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Battling the Drought in Indiana: Creating Wetlands for the Crawfish Frog

National Wildlife Refuge Week: October 14-20, 2012


Big Oaks National Wildlife Refuge staff have been studying the crayfish frog and developing conservation strategies to increase population levels since 2004. Photo by Andrew Hoffman/USFWS.
Big Oaks National Wildlife Refuge staff have been studying the crayfish frog and developing conservation strategies to increase population levels since 2004. Photo by Andrew Hoffman/USFWS.

Dry grasses and clay are odd places to look for frogs – but biologists are walking Indiana’s grasslands in search of them. For the biologists at Big Oaks National Wildlife Refuge, summer droughts may have dramatically changed the landscape, but that has not stopped their efforts to protect the rare crawfish frog.

Crawfish frogs are large, light-colored frogs with ornate blotches marking their bodies. As their name implies, these frogs rely on burrowing crayfish to create the burrows that they occupy throughout the year. Crawfish frog research and management has been a priority for Big Oaks since 2004, when the initial breeding surveys for the elusive amphibians began.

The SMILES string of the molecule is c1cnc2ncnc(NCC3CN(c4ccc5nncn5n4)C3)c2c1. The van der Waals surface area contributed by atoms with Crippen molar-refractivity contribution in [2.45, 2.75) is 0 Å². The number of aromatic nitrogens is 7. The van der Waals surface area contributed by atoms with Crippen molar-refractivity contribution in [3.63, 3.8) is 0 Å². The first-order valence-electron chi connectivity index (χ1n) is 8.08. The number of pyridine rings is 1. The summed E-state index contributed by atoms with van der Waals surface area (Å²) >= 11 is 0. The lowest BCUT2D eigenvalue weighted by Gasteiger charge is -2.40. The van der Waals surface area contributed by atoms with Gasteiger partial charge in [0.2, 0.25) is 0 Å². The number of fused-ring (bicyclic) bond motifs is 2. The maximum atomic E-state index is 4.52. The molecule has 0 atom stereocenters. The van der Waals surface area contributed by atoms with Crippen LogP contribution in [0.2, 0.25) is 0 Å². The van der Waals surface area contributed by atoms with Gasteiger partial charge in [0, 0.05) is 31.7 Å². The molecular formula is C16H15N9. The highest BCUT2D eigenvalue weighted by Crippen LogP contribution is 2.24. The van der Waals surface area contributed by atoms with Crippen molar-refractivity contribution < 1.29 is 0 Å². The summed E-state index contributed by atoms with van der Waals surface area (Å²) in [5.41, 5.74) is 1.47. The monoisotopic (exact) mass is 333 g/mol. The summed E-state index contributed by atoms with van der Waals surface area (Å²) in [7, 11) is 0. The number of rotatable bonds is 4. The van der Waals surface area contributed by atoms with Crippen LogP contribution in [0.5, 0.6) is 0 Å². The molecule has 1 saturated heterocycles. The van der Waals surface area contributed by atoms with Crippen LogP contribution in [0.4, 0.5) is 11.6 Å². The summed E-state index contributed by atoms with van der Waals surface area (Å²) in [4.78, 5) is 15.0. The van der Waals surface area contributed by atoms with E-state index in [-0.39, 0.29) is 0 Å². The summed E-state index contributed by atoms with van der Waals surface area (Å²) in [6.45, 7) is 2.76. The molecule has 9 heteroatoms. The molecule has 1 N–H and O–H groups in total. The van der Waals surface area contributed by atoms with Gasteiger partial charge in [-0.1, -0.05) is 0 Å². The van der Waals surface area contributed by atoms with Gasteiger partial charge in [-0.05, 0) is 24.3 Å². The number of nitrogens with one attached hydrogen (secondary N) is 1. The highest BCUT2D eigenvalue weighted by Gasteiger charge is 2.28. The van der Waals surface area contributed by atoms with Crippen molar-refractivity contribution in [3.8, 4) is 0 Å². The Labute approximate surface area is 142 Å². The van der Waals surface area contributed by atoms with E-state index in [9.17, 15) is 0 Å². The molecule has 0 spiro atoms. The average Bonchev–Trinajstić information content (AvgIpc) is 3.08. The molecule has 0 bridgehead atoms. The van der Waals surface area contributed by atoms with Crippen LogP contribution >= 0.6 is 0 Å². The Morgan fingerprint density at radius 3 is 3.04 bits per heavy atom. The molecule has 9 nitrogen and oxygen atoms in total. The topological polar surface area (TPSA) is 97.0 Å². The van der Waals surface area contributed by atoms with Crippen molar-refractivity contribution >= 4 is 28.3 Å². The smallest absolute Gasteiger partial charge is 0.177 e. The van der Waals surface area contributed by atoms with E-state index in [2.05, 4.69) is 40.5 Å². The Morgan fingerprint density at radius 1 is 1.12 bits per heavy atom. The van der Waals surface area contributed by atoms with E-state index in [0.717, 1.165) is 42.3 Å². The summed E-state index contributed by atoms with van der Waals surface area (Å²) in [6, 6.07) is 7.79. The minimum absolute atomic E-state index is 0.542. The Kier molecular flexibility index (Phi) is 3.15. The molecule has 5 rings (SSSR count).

“Crawfish frogs are an indicator of high quality grasslands and perhaps a surrogate species to inform management for other of grassland species,” said Big Oaks Manager Joe Robb.

Though Big Oaks contains 50,000 acres of varied habitat, crawfish frogs can only be found in temporary wetlands. These seasonal ponds are essential habitat for the frogs to reproduce. Even though many of these ponds were lost due to drought, land managers have developed some man-made wetlands to provide much needed habitat this summer.

Despite the inability to dig new ponds on this past military proving ground, biologists enlarged existing wetlands by damming nearby culverts and ditches, effectively flooding the small pools and creating more extensive wetlands that mimic the natural cycles. “Ideally, we would provide the frogs with wetlands that will reliably hold water through much of the summer even in dry years,” explained Robb.

With landscape-level modifications like this, the prospects for crawfish frogs at Big Oaks are promising. Active management and research strategies like these may serve as a model for other ecological systems across the country as managers adapt to a rapidly changing climate.

To learn more about the crawfish frog visit http://amphibiaweb.org/cgi/amphib_query?where-genus=Rana&where-species=areolata.

- Andrew Hoffman, Volunteer Intern
Big Oaks National Wildlife Refuge

 

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Last updated: November 4, 2013